A206: Widening the Treatment Escalation Plan beyond do not attempt cardiopulmonary resuscitation decisions within the Edinburgh Cancer Centre: is this happening enough?

Amy Armstrong1,Jenny Smith1,Jenna Schafers1,Louise Ratcliffe1,Moray Kyle1

1NHS Lothian, Edinburgh, UK

Presenting date: Monday 2 November
Presenting time: 13.10-14.00


Explicit and specific anticipatory decisions about Cardiopulmonary Resuscitation (CPR) status and treatment escalation for any person who is approaching the end of life and or who are at risk of deterioration is important part of good-quality care. Acute oncology admissions warrant these decisions. Treatment escalation plans (TEP) are a means to facilitate an appropriate conversation and record clinical guidance to enhance patient care, and stop inappropriate treatments. They have been introduced into other trusts in a bid to improve patient involvement and experience of their treatment.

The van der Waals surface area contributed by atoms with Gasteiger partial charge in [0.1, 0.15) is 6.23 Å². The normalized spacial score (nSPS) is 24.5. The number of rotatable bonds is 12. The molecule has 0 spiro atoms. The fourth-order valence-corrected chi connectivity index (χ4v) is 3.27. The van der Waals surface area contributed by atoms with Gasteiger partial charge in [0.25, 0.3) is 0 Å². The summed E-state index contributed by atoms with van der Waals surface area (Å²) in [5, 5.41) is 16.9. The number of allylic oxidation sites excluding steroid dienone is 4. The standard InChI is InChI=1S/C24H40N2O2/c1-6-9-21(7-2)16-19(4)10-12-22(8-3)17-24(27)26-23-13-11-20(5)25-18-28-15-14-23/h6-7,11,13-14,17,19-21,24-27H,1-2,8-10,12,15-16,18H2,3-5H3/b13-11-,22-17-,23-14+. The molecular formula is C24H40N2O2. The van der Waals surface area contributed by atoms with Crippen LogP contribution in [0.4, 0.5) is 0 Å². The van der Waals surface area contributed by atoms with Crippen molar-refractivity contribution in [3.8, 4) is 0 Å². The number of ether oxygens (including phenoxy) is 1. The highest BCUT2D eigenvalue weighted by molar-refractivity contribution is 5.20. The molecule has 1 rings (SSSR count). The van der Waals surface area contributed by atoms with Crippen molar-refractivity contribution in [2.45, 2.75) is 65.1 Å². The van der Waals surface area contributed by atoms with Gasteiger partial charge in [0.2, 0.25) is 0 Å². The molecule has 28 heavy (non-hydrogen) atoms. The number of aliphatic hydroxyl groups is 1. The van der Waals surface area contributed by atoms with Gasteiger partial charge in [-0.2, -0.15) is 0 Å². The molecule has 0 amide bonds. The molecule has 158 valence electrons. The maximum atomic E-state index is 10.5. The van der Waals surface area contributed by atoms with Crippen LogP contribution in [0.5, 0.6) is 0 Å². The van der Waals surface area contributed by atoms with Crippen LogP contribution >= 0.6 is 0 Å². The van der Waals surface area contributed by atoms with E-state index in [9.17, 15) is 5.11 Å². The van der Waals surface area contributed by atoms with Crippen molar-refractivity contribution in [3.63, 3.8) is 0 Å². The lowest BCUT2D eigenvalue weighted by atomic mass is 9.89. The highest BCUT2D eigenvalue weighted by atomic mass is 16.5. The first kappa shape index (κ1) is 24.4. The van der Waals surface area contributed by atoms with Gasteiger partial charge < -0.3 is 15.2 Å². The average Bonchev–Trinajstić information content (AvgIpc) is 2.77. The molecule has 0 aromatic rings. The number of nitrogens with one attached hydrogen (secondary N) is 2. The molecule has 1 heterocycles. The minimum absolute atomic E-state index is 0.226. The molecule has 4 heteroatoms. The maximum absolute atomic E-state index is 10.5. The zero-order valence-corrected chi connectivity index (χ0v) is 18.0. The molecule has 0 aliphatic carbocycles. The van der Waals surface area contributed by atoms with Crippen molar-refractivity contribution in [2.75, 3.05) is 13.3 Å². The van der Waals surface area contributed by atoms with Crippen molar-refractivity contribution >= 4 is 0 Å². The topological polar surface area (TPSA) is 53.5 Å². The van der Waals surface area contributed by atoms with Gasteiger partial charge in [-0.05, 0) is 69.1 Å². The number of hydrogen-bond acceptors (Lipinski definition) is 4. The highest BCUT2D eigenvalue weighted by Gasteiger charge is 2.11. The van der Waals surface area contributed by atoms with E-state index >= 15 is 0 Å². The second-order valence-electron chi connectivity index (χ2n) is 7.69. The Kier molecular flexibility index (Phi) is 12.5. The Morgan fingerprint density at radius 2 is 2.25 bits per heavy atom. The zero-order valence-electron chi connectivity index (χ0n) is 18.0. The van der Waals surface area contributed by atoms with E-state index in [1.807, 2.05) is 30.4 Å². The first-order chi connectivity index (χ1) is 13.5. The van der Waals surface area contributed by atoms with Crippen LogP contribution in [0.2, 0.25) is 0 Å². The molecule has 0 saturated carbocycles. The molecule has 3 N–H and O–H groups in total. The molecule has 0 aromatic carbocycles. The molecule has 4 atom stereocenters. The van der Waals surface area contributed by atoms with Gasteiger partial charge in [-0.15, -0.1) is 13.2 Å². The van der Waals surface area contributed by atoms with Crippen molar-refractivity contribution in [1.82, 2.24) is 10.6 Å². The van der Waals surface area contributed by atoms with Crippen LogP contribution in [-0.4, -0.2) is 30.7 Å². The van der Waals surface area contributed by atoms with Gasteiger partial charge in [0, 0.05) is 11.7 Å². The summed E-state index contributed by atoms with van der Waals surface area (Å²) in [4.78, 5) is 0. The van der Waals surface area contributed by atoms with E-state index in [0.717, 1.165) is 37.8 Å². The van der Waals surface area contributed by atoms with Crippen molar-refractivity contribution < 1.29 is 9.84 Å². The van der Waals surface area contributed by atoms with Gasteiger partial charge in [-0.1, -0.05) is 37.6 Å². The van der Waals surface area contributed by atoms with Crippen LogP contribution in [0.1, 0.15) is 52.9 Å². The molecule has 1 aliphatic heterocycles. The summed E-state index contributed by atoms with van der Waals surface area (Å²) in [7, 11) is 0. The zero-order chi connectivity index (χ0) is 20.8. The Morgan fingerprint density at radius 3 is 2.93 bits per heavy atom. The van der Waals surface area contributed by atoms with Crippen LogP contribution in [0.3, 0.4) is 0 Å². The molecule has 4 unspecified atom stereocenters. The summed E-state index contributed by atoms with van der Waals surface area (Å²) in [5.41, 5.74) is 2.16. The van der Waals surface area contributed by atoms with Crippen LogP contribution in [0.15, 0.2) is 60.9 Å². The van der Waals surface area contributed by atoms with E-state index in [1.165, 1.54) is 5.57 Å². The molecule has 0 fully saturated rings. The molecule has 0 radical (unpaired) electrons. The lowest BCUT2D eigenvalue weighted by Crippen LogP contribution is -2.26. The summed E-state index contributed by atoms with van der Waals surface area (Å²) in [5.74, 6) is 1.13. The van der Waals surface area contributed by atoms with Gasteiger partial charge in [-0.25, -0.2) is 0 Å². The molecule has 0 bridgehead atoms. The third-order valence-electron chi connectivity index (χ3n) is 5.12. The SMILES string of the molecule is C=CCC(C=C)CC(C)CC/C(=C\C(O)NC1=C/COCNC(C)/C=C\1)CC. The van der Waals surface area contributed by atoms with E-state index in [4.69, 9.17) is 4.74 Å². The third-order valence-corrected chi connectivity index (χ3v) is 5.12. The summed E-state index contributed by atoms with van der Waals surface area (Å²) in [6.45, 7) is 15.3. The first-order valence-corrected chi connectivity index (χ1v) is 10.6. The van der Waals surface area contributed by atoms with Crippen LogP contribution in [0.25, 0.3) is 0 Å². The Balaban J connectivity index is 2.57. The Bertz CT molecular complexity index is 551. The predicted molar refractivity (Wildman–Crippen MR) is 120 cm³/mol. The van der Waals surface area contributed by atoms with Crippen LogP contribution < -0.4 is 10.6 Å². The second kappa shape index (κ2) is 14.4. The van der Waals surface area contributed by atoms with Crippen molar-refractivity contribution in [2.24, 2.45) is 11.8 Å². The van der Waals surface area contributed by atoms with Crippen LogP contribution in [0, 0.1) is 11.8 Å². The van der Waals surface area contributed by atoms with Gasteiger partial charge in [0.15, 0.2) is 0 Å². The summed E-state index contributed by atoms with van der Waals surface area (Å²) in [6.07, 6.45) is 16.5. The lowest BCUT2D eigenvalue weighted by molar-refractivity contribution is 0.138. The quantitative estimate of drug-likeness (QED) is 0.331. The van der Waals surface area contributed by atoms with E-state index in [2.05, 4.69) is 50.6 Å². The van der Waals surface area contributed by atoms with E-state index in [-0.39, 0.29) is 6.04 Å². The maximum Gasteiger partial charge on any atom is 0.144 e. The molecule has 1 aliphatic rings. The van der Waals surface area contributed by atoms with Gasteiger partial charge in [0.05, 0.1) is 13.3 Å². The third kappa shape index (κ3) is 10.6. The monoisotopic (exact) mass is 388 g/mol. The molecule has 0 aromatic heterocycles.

Prospective ‘snap shot’ study to assess DNA CPR status discussion and documentation, escalation documentation, diagnosis and extent of cancer, co-morbidities and who performance status.

Following this, introduced a treatment escalation plan (TEP) document to cover and clarify a wider range of treatment options than DNACPR forms. Then further evaluation of patient notes.


Only 8.7% of patients had any documentation within notes about escalation status.

50% of the patients had a performance status of 4, totally confined to bed or chair, cannot carry out any self-care. 61% of patients had metastatic disease and 36% with 1 or more major co-morbidities. Overall, 67% of inpatients were emergency admissions due to being acutely unwell.

Results 2 awaited – data currently being collected.


Edinburgh Cancer centre not good at recognising the impact of other medical comorbidities on likelihood of successful resuscitation attempt. Documentation was poor regarding DNACPR and advance escalation planning. Oncology patients can often be complicated, but even more reason to have plans in place to ensure provision of patient centered care in and out of hours. Do TEPs work well for oncology patients? Should they be standardised for all oncology departments?